By Alexandra Whittaker
The City of Chicago has eliminated funding for Fashion Focus Chicago, Chicago Fashion Week and the post of program director for Fashion and Culinary Creative Arts and Industries due to budgetary cuts. All were administrated by the city’s Department of Cultural Affairs and Special Events (DCASE) and the cuts took effect on Dec. 31.
Fashion Focus Chicago was launched in 2005 by Mayor Richard M. Daley to support the Chicago fashion industry through technical assistance and events, including meetings and fashion shows. The cuts mean that the city no longer has an agency directly supporting Chicago fashion. The city-produced Chicago Fashion Week, which celebrated its 10th anniversary in October, will no longer occur.
“DCASE will not produce fashion events in 2016, but we will continue to support the industry in other ways,” said Jamey Lundblad, Director of Marketing and Communications for the department.
The city’s 2015 fashion programming budget, spent primarily on Fashion Week, was $71,500, said Lundblad. Additional salary and benefits totaled approximately $120,000.
Among the cuts is the position of Program Director for Fashion and Culinary Creative Arts and Industries position, held by Tonya Gross since 2013.
Gross said she was “disappointed” about the position’s elimination, but she remains optimistic about the future of Chicago fashion.
“Do other cities such as NYC use this model? No,” she said. “But there is room for more discussion and hope that as a community we continue to seek out ways to collaborate, interact and support one another.” The goal, Gross said, is “creating healthy fashion businesses and retaining creative talent here that lends to Chicago being a fashion city, a fashion destination.”
Anke Loh, an associate fashion professor at the School of the Art Institute of Chicago, said that having a city-sponsored fashion ambassador for the Chicago fashion industry is crucial.
“I believe the position should not be eliminated,” Loh said, “and should be held by someone who is a great networker at local, national and international levels.”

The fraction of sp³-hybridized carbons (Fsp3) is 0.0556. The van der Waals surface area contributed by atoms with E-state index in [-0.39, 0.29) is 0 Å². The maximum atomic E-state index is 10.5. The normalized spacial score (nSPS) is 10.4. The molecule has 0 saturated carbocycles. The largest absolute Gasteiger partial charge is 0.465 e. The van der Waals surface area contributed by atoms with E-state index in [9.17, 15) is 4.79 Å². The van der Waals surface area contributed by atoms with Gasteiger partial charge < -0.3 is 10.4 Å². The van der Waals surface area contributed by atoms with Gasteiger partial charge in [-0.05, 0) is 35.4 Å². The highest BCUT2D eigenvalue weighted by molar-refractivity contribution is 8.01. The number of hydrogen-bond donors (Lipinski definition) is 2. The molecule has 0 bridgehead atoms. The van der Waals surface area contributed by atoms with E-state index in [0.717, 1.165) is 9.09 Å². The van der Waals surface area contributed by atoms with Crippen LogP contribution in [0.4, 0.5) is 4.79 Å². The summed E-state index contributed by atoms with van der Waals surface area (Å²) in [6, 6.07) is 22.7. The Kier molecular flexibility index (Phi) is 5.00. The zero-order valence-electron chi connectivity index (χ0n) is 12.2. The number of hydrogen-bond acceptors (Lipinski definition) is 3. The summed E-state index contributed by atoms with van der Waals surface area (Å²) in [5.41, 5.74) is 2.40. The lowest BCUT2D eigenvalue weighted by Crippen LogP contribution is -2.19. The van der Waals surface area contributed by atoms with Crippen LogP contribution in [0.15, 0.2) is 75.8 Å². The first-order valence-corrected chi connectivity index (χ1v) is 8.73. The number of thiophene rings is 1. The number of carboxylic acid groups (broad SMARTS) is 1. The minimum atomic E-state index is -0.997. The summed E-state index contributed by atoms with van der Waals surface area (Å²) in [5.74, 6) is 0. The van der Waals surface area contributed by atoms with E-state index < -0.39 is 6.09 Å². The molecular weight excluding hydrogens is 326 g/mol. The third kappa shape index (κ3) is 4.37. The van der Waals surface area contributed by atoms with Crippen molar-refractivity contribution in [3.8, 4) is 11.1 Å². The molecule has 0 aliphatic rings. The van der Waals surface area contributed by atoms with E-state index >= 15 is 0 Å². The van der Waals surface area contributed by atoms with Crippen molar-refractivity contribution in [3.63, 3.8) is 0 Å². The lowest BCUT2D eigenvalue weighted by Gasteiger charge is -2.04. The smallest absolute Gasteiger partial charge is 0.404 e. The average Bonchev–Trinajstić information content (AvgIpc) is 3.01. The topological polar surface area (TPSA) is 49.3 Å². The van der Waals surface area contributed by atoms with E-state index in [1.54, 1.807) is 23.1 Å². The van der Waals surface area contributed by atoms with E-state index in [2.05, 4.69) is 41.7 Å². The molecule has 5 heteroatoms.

While the new cuts present an opportunity to rethink and reposition fashion in Chicago, said Loh, Chicago hasn’t always fostered its fashion talent.
“There is a great deal of fashion potential in Chicago, of which the City is not taking full advantage. It would be a shame to miss out on so many opportunities,” she said. “Because we are outside of the traditional fashion centers, we have the latitude to experiment freely, finding entirely new avenues to explore and develop.”
Even though DCASE will not produce fashion events in 2016, they will support the fashion industry through a workforce development grant to The Apparel Industry Board, Inc. as well as programs such as the Lake FX Summit + Expo, an annual free conference for artists, creative professionals and entrepreneurs.
“Additionally,” said Lundblad, “we will convene the Mayor’s Fashion Council and other key stakeholders to determine how we can best support the fashion community with our remaining resources in 2016.”
While Gross regrets that the city will no longer employ a liaison for the fashion industry, she is hopeful about the future of Chicago’s fashion industry.
“I am actively seeking a model that will continue this work,” Gross said. “Mostly, other large cities do not directly support fashion programming like Chicago has done these last 10 years.”
Even without the city’s support, Gross said the fashion community must move forward.
“The hard work to build and retain the fashion community in Chicago must continue.”